CPU frequency scaling

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Notes: Talk:Cpufrequtils (Discuss in Talk:CPU frequency scaling#)

CPU Frequency Scaling is a technology primarily for notebooks that enables the OS to scale the CPU speed to system and/or power use. For instance, slowing down the CPU when a notebook is on battery power, saves battery life. Intel calls this technology SpeedStep.The equivalent AMD technology is called PowerNow! or Cool'n'Quiet.


Steps

1. Install cpufrequtils

# pacman -S cpufrequtils

2. Load kernel module

Intel:

# modprobe acpi_cpufreq

If you have an older Intel CPU and the command returns with:

FATAL: Error inserting acpi_cpufreq (.../acpi-cpufreq.ko): No such device 

try

# modprobe p4-clockmod
# modprobe speedstep-ich

for Pentium 4 or Pentium III-M and earlier, instead.

AMD:

# modprobe powernow-k{6,7,8}

3. Load scaling governor(s)

# modprobe cpufreq_ondemand
# modprobe cpufreq_powersave

To load everything automatically at startup, add the appropriate drivers to the MODULES array within /etc/rc.conf. For example:

MODULES=( acpi_cpufreq cpufreq_ondemand cpufreq_powersave vboxdrv fuse fglrx iwl3945 ... )

or, if you have an AMD:

MODULES=( powernow-k8 cpufreq_ondemand cpufreq_powersave vboxdrv fuse fglrx iwl3945 ... )

4. Edit /etc/conf.d/cpufreq as root, selecting the desired governor:

#configuration for cpufreq control
# valid governors:
#  ondemand, performance, powersave,
#  conservative, userspace
governor="ondemand"

# valid suffixes: Hz, kHz (default), MHz, GHz, THz
min_freq="1GHz"
max_freq="2GHz"

Note: the min_freq and max_freq lines can be commented out, as the kernel driver should see your values automatically.

The min_freq and max_freq of the CPU can be found out by:

# cpufreq-info

or

# cat /sys/devices/system/cpu/cpu0/cpufreq/scaling_available_frequencies

Just check the output.

5. Start the cpufreq daemon:

# /etc/rc.d/cpufreq start

Add cpufreq to the DAEMONS list in /etc/rc.conf. For example:

DAEMONS=( cpufreq )



6. (Optional) Install and setup a GUI tool in your desktop environment. For KDE there is KLaptop and KPowersave. The latter is available via AUR and has more features. The devel-version is recommended, as it no longer depends on powersave.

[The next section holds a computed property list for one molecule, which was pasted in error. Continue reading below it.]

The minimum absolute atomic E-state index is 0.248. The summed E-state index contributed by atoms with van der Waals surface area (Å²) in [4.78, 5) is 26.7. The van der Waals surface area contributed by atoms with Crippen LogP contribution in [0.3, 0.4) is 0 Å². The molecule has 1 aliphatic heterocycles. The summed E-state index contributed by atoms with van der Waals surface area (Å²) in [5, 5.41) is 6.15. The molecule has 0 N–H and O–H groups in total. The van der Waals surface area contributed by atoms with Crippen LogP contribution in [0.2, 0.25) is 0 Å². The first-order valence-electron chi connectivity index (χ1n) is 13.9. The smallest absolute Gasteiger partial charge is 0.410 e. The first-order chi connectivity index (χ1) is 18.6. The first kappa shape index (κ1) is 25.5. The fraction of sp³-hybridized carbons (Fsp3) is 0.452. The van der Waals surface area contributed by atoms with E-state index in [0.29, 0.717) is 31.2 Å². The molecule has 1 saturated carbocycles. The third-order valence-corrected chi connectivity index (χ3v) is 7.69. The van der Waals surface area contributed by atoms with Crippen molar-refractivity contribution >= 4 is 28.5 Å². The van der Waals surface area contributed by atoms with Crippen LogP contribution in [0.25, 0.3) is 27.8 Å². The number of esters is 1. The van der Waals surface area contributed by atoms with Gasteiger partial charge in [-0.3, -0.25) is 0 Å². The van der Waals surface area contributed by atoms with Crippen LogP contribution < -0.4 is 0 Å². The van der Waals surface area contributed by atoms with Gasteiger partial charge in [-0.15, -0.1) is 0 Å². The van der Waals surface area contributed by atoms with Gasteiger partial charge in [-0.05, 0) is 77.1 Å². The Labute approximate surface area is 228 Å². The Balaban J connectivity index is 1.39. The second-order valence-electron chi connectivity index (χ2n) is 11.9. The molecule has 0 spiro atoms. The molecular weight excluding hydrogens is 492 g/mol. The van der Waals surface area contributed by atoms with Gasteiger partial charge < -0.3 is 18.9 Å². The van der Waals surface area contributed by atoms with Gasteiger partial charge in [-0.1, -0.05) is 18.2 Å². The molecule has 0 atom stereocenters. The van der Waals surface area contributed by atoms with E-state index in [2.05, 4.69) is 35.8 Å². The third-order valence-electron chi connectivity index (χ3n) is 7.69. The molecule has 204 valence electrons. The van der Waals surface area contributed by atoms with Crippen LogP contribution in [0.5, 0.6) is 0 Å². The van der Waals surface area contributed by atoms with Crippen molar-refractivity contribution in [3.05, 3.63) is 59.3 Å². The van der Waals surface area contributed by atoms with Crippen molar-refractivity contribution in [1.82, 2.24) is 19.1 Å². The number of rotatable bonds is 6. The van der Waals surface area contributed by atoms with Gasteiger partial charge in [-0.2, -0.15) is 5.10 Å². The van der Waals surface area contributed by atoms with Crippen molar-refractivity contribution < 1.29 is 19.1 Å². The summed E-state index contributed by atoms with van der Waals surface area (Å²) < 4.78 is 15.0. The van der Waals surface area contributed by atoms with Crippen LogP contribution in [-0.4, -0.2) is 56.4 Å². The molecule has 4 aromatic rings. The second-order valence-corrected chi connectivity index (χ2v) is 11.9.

Performance problems

Some CPUs do not have good performance with the default settings of the ondemand governor, which sometimes results in poor performance, like flash videos not playing smoothly or stuttering animations on window manager tasks. Instead of completely disabling frequency scaling to resolve these issues, the aggressiveness of frequency scaling can be increased by lowering the up_threshold sysctl variable for each CPU.

You can see the current (default) value of the up_threshold with the command:

# cat /sys/devices/system/cpu/cpu0/cpufreq/ondemand/up_threshold

To lower it, as root execute (35 seems to be a good value that solves most problems):

# echo "35" > /sys/devices/system/cpu/cpu0/cpufreq/ondemand/up_threshold

Some CPUs like AMD Phenom (I & II) series, Turion X2 RM-xx and ZM-xx series and Intel's Core i7 series support individual core frequency. For those make sure you apply the value on all the cores of your CPU (/cpu0/, /cpu1/ ...).

If you want the values to be changed each time Arch Linux boots, you can add those commands in your /etc/rc.local file.

Be careful as extremely low values of the up_threshold variable will negate the effects of CPU frequency scaling (lower power consumption and heat).

Other resources

cpufrequtils - info for advanced users

Trayfreq - a tray icon to control cpu frequency scaling